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Samsung denies unsafe factory conditions gave workers cancer

Samsung is denying that dangerous working conditions in one of its chip-production plants were responsible for two workers dying of leukaemia, citing a study the company itself commissioned.

Samsung denies dangerous working conditions in one of its chip production plants were responsible for two workers dying of leukaemia, according to an AFP report.

A South Korean court last month ruled there was a connection between the deaths of the two workers and conditions in the semiconductor factory, which uses harmful chemicals. Samsung has hit back at the judgement, citing a study that it commissioned itself that concluded the factories were safe.

Samsung says the study found its operation to be within acceptable industry standards. The study was conducted by a US firm called Environ International, and found the exposure of the two workers to be well below dangerous levels.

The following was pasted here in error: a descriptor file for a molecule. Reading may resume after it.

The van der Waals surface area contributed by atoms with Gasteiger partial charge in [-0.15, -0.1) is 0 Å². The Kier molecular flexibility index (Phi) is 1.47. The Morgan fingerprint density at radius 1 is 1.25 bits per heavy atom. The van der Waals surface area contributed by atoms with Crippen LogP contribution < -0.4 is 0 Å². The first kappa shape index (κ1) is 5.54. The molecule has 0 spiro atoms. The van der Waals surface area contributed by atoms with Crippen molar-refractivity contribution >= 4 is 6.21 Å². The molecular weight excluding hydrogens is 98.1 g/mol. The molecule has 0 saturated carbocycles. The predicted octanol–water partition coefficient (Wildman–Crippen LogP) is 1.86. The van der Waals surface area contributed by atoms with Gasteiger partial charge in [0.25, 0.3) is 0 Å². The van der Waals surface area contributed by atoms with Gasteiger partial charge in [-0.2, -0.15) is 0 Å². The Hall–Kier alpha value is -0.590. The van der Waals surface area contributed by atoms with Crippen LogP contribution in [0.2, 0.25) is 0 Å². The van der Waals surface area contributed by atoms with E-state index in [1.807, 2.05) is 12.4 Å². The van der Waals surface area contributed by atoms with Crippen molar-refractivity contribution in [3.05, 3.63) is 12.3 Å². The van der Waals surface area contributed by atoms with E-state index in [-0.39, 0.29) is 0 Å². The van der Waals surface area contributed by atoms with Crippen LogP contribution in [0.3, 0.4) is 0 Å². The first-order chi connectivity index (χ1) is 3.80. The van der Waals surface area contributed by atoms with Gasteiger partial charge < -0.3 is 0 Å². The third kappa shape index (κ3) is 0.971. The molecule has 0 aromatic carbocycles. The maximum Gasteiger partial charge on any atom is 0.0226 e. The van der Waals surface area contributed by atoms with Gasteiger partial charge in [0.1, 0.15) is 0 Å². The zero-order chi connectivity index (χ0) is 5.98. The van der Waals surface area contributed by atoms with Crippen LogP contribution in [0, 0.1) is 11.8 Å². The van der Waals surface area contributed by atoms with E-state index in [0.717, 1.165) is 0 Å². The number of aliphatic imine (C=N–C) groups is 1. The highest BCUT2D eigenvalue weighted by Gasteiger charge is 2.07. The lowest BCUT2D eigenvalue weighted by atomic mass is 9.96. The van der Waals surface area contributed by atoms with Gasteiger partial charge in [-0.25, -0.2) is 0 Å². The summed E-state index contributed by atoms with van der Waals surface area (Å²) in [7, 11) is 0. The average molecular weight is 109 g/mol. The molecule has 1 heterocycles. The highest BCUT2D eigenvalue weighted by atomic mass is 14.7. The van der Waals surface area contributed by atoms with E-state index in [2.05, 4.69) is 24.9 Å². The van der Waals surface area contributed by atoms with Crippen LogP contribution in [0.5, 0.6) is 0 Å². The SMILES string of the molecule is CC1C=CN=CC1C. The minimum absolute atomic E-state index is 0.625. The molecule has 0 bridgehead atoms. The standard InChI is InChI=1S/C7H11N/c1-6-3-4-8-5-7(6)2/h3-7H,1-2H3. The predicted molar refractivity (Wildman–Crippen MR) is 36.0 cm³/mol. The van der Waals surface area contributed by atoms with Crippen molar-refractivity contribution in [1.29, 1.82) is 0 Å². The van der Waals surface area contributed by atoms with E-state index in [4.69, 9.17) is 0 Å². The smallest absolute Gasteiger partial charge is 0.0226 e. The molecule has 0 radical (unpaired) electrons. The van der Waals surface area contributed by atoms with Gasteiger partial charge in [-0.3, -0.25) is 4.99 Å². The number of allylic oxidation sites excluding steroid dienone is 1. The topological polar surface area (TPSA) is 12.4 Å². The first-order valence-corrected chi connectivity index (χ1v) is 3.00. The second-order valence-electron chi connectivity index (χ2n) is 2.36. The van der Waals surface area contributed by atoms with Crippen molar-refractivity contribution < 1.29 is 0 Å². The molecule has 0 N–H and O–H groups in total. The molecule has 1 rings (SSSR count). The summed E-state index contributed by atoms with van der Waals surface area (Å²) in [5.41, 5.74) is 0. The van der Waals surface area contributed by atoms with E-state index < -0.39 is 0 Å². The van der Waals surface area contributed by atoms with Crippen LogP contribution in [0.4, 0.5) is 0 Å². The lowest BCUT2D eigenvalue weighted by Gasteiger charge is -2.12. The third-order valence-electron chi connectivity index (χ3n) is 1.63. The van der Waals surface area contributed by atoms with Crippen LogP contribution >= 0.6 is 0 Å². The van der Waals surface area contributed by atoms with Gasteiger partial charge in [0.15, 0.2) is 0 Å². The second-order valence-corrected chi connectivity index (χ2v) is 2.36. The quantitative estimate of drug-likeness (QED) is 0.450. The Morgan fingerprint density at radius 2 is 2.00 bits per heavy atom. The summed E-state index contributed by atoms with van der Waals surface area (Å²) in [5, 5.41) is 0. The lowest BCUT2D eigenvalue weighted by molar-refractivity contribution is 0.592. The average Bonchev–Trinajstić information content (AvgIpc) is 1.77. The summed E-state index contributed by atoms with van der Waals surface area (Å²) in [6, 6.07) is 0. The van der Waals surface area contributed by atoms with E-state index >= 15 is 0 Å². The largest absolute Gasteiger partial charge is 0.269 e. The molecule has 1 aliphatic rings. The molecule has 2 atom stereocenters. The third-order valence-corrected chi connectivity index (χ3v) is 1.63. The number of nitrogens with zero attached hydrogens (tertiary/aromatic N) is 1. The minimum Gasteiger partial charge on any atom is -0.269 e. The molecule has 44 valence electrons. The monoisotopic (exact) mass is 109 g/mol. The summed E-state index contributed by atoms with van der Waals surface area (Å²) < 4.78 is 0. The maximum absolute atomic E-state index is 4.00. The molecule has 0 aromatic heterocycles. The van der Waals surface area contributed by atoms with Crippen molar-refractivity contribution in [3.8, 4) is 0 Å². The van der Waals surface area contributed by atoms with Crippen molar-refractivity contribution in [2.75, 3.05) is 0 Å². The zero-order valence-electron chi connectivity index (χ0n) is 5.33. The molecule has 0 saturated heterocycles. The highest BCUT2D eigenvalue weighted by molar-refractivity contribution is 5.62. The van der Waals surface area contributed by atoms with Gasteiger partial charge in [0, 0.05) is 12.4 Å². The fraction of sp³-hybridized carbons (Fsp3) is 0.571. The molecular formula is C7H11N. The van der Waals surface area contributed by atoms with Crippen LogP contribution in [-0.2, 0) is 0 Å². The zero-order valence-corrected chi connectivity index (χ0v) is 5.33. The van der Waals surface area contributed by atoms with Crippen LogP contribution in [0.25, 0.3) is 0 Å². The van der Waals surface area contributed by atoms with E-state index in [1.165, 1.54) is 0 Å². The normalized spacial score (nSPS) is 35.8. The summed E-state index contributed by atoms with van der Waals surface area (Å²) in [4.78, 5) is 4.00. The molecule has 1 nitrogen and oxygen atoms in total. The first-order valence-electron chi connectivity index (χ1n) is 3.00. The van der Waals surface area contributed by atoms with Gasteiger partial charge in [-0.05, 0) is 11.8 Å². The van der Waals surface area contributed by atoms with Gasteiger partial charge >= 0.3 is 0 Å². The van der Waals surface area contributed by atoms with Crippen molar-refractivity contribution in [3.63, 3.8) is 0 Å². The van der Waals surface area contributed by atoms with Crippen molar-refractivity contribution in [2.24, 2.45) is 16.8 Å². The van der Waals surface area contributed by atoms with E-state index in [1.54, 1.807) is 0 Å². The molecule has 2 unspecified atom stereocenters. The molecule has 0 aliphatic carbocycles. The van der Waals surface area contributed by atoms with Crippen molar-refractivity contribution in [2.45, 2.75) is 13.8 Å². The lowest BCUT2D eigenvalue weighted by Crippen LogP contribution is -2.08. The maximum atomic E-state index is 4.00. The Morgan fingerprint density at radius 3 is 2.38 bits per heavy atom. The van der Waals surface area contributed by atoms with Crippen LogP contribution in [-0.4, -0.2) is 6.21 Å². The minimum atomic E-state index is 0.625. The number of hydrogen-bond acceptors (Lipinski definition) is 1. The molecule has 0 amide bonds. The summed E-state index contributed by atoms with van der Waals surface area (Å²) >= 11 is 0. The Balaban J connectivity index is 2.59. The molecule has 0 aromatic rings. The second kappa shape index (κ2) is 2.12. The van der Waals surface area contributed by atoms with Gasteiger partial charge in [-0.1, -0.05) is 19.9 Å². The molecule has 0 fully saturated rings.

But because Samsung itself commissioned the investigation, and because it hasn't released the contents of the study, not everyone is satisfied.

The court that ruled the deaths were connected decided the government owes the employees' families compensation, according to the Wall Street Journal. The court ruled against similar claims by four other employees at the plant.

Activist groups say around 60 Samsung chip factory workers have been diagnosed with leukaemia or lymphoma, and that 20 have died. Samsung employs 30,000 people across 14 sites at its plants in Seoul.

Judging the truth behind the matter will be tricky. Samsung says it won't disclose the results of the Environ study yet, and that the report could compromise trade secrets.

In other Samsung news, Apple is trying to block the sale of the Samsung Galaxy Tab 10.1 in the US.